Computer Vision and Pattern Recognition in Environmental Informatics

Computer Vision and Pattern Recognition in Environmental Informatics

Jun Zhou (School of Information and Communication Technology, Griffith University, Australia), Xiao Bai (School of Computer Science and Engineering, Beihang University, China) and Terry Caelli (Department of Electrical and Electronic Engineering, The University of Melbourne, Australia)
Indexed In: SCOPUS
Release Date: October, 2015|Copyright: © 2016 |Pages: 407
ISBN13: 9781466694354|ISBN10: 1466694351|EISBN13: 9781466694361|DOI: 10.4018/978-1-4666-9435-4

Description

Computer Vision and Pattern Recognition (CVPR) together play an important role in the processes involved in environmental informatics due to their pervasive, non-destructive, effective, and efficient natures. As a result, CVPR has made significant contributions to the field of environmental informatics by enabling multi-modal data fusion and feature extraction, supporting fast and reliable object detection and classification, and mining the intrinsic relationship between different aspects of environmental data.

Computer Vision and Pattern Recognition in Environmental Informatics describes a number of methods and tools for image interpretation and analysis, which enables observation, modelling, and understanding of environmental targets. In addition to case studies on monitoring and modeling plant, soil, insect, and aquatic animals, this publication includes discussions on innovative new ideas related to environmental monitoring, automatic fish segmentation and recognition, real-time motion tracking systems, sparse coding and decision fusion, and cell phone image-based classification and provides useful references for professionals, researchers, engineers, and students with various backgrounds within a multitude of communities.

Topics Covered

The many academic areas covered in this publication include, but are not limited to:

  • 3D Plant Modeling
  • Computer Vision
  • Environmental Analysis
  • Image Processing
  • Machine Learning
  • Pattern Recognition

Reviews and Testimonials

Computer scientists and engineers from a number of fields describe how computer vision and pattern recognition provide tools for interpreting and analyzing data in environmental informatics. Focusing in turn on detecting and monitoring aquatic animals, recognizing and modeling insects, and analyzing plants and soil, they consider such topics as hierarchical decomposition for unusual fish trajectory detection, automatic fish segmentation and recognition for trawl-based cameras, insect recognition using sparse code and decision fusion, the three-dimensional modeling for environmental informatics parametric manifold of an object under different viewing directions, and a large margin learning method for matching images of natural objects with different dimensions.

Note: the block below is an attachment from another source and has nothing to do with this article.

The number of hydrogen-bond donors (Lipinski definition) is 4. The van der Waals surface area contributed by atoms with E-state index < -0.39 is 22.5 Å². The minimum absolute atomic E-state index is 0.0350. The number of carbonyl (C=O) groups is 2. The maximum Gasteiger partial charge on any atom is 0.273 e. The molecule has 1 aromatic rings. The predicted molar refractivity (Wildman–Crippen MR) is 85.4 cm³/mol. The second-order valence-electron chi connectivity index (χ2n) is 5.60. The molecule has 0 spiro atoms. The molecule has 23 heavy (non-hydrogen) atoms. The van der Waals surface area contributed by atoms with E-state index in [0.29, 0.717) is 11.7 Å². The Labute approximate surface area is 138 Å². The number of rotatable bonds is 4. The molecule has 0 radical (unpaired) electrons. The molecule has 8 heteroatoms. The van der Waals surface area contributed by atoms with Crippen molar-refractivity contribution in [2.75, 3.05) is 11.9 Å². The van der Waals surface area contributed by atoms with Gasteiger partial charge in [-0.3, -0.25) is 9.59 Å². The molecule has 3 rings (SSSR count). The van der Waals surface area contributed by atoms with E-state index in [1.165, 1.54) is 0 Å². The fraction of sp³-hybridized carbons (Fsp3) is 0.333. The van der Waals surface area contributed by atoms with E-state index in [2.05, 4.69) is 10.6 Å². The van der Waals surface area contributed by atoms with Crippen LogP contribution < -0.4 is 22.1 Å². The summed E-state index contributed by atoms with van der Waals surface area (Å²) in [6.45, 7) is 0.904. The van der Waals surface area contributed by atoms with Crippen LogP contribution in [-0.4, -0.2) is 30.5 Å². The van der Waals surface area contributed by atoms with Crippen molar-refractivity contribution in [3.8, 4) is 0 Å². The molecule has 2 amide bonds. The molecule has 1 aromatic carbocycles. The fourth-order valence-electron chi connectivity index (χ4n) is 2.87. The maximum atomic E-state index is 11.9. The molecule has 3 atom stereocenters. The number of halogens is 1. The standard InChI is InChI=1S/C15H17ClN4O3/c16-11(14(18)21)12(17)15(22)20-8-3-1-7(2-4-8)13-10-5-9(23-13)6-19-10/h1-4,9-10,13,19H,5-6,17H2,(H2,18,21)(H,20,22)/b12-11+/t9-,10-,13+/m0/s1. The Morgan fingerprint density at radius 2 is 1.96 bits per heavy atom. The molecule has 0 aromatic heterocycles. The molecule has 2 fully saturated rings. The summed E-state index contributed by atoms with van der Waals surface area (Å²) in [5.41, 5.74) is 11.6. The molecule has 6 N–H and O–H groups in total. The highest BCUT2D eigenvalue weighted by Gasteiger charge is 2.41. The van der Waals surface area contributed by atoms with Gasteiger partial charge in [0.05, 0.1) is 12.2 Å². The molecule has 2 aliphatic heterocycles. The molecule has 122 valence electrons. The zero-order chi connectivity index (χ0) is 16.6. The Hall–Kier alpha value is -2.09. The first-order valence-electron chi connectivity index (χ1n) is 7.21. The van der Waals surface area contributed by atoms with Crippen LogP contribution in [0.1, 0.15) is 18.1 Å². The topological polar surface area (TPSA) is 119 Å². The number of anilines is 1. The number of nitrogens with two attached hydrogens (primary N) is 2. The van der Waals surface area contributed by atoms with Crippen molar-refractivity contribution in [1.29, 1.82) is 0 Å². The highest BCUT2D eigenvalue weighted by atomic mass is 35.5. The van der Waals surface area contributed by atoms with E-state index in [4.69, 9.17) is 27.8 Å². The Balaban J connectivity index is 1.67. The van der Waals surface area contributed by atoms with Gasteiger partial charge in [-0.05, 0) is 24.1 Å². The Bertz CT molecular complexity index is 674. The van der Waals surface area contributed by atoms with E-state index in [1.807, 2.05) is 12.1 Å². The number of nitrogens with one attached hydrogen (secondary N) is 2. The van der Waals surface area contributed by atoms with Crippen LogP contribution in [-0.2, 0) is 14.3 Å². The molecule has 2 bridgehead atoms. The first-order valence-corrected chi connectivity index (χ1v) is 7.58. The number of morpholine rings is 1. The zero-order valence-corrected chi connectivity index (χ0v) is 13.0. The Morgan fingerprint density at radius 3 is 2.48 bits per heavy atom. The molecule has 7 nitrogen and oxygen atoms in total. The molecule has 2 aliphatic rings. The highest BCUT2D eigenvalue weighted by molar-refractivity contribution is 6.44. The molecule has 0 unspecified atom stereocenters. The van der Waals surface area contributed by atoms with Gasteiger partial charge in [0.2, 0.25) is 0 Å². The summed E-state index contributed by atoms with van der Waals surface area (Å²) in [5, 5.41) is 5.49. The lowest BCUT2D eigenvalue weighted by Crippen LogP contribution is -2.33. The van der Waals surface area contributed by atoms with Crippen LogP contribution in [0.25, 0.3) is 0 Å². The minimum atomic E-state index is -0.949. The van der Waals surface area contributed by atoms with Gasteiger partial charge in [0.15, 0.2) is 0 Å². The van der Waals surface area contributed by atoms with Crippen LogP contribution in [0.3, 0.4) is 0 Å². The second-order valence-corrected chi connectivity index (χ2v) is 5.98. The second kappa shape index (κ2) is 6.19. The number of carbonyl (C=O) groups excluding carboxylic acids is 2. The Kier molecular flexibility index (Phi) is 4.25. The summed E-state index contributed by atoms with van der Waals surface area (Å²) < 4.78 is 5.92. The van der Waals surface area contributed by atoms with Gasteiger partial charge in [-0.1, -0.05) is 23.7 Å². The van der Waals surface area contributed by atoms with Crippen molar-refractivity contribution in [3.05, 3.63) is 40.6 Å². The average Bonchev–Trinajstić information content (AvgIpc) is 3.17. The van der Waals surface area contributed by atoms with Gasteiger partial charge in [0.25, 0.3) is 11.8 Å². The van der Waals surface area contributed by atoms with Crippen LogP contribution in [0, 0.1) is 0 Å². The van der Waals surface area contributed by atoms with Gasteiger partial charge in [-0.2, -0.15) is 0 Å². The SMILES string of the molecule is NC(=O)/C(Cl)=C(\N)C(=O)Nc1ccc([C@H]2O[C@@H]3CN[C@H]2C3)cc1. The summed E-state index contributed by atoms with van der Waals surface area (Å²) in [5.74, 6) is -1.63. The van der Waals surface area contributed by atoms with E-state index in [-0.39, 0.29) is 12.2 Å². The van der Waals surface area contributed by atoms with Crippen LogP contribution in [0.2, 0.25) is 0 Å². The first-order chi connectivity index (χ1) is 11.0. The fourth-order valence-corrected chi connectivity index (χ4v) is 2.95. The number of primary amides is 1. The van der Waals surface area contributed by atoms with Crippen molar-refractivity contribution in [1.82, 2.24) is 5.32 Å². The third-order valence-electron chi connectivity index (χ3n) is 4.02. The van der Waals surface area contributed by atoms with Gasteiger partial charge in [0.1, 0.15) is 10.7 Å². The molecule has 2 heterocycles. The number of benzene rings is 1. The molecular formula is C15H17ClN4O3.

– ProtoView Reviews

Table of Contents and List of Contributors

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Author(s)/Editor(s) Biography

Jun Zhou received the B.S. degree in computer science and the B.E. degree in international business from Nanjing University of Science and Technology, Nanjing, China, in 1996 and 1998, respectively, the M.S. degree in computer science from Concordia University, Montreal, Canada, in 2002, and the Ph.D. degree from the University of Alberta, Edmonton, Canada, in 2006. He joined the School of Information of Communication Technology at Grif?th University, Nathan, Australia June 2012, first as a Lecturer, and then promoted to senior lecturer. Previously, he had been a Research Fellow in the Research School of Computer Science in the Australian National University, Canberra, Australia, and a Researcher in the Canberra Research Laboratory, NICTA, Australia. His research interests include pattern recognition, computer vision, and machine learning with human in the loop, with their applications to spectral imaging and environmental informatics.
Xiao Bai received the B.Eng. degree in computer science from Beihang University of China, Beijing, China, in 2001, and the Ph.D. degree from the University of York, York, U.K., in 2006. He was a Research Officer (Fellow, Scientist) in the Computer Science Department, University of Bath, until 2008. He is currently an Associate Professor in the School of Computer Science and Engineering, Beihang University. He has published more than forty papers in journals and refereed conferences. His current research interests include pattern recognition, image processing and remote sensing image analysis. He has been awarded New Century Excellent Talents in University in 2012.
Terry Caelli is a Professorial Fellow at the University of Melbourne. Previous to this he has held a number of senior positions with National ICT Australia’s (NICTA) including Laboratory Director and Director of NICTA Health Program. His interests lie in Signal Processing, Human and Machine Vision, Pattern Recognition, Machine Learning and their applications in Health, Environment and Defense. He has a Ph.D. in Human and Machine Vision from the University of Newcastle, Australia. He is a Fellow of the International Association for Pattern Recognition (FIAPR) and a Fellow of the Institute for Electronic and Electrical Engineers (FIEEE). He is also a Convocation Medalist from the University of Newcastle. He has spent 15 years in North American universities and research institutes (Bell Laboratories and a NASA funded Centre for Mapping at Ohio State University), has been a DFG Professor in Germany, and Killam Professor of Science at the University of Alberta.

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